TAL: How did you research Bordertown for the stories?
LH: From the outset I knew that I wanted to write about two women in a divided town and to construct this in the form of a dual narrative. The stories are in fact compilations of hundreds of snippets of conversations, collected texts, personal memories and recorded histories from many different times and places. The outline for the main character Stacey evolved over two years. I made a lot of storyboards in early 2007 and spent a month in Berlin writing some straight narratives that were consistently unsatisfactory because the work lacked any definitive structure. I only started defining the format of the show in August 2007 and at that point I quickly realised that I needed a specific location to base my research on. Through a series of connections I ended up in Albury, where I spent several months interviewing residents, meeting with refugee workers and a local historian. Albury-Wodonga proved to be an incredible location as a historically divided community that continues to suffer social partition and conflict between inhabitants of the two towns and the location of Bonegilla, the largest of many migrant camps established in rural centres after the Second World War. But while this research was based on a singular location, Bordertown is deliberately fictionalised, avoiding a fixed reading of the content. It could be any number of towns dotted along old colonial borders, or towns divided by other circumstances or historical conflicts.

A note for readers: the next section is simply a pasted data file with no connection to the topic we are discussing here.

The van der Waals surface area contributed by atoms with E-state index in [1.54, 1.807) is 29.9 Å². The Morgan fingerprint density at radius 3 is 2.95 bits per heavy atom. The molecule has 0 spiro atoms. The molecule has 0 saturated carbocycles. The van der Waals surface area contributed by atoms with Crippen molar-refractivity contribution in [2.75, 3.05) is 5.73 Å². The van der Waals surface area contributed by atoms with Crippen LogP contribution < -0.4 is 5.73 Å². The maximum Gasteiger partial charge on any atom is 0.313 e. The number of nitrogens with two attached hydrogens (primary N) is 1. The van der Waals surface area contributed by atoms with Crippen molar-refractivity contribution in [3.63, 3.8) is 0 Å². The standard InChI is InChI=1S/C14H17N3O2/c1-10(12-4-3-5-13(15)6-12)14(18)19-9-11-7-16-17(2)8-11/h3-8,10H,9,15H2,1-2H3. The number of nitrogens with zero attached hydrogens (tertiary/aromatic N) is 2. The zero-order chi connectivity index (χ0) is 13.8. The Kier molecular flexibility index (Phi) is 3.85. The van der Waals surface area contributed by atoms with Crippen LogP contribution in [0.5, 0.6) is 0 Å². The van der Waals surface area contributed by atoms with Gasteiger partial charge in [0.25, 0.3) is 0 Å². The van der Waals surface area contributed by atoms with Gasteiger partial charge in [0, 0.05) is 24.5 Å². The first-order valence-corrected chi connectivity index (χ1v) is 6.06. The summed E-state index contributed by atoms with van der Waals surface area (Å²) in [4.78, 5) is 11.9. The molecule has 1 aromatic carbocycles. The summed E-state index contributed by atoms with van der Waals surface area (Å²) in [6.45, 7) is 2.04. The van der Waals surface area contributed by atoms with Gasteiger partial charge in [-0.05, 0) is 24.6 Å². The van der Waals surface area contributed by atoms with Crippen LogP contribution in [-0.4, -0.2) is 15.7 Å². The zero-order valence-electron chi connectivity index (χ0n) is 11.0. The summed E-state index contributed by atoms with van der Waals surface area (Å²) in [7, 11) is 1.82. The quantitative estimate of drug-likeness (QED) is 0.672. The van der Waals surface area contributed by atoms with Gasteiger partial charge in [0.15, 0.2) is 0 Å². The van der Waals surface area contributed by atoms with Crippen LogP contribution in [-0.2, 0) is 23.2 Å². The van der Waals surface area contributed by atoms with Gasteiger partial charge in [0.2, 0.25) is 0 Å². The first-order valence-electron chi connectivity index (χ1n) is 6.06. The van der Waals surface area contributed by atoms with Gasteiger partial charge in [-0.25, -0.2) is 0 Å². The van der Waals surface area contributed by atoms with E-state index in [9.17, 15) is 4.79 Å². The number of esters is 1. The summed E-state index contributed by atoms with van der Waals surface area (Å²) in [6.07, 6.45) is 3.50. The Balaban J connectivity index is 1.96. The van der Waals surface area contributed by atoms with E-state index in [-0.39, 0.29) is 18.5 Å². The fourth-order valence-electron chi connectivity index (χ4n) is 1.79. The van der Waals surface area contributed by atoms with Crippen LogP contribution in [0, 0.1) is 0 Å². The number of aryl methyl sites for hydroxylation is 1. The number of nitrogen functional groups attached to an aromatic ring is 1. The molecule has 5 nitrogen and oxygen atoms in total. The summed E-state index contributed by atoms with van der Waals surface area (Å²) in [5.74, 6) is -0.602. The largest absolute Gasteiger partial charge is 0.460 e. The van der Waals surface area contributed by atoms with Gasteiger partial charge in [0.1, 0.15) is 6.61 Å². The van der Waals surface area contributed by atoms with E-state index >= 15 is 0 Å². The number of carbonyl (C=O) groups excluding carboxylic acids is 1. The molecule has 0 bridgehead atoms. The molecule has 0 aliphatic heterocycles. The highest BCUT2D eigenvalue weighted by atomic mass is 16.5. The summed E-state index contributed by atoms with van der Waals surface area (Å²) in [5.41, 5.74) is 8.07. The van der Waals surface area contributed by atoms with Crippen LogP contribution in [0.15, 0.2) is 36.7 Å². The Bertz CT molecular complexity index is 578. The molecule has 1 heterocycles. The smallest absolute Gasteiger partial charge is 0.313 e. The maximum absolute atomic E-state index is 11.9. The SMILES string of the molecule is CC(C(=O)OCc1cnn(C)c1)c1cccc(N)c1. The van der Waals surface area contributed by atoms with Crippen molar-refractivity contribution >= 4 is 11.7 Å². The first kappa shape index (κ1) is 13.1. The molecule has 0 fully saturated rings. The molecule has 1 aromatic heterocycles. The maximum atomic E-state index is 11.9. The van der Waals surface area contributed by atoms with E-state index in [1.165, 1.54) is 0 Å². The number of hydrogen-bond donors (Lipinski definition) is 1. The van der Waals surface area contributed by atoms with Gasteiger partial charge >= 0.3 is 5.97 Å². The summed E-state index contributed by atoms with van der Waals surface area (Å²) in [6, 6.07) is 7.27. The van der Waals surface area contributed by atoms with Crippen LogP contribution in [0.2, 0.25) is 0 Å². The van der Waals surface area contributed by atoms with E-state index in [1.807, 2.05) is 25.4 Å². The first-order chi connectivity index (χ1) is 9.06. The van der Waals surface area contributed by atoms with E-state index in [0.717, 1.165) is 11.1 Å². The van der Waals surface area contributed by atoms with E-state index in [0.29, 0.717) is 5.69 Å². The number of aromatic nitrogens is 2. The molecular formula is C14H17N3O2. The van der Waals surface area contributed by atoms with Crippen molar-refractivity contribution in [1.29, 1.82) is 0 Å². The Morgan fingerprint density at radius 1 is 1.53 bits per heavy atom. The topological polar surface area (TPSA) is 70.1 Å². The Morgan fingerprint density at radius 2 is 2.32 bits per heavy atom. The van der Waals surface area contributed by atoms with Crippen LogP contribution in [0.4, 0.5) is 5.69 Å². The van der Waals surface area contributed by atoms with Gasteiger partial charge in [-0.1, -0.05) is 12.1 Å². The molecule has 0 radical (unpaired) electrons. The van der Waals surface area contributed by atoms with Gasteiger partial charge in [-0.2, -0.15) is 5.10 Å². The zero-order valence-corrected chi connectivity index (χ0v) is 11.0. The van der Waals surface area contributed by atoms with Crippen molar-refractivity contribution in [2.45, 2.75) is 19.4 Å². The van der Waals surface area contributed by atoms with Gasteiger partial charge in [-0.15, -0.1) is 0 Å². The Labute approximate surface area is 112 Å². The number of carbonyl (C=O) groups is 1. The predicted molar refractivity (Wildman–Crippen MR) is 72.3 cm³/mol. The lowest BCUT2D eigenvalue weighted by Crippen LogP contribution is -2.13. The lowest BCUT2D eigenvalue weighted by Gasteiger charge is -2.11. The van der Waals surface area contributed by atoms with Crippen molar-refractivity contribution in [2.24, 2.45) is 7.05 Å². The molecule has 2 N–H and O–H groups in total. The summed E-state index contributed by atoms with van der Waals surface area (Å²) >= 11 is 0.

TAL: Documentary sources are very often left by artists to speak as ‘authentic voices’ yet you’ve chosen to create fictionalised voices instead. How do you feel about creating characters in this and other works?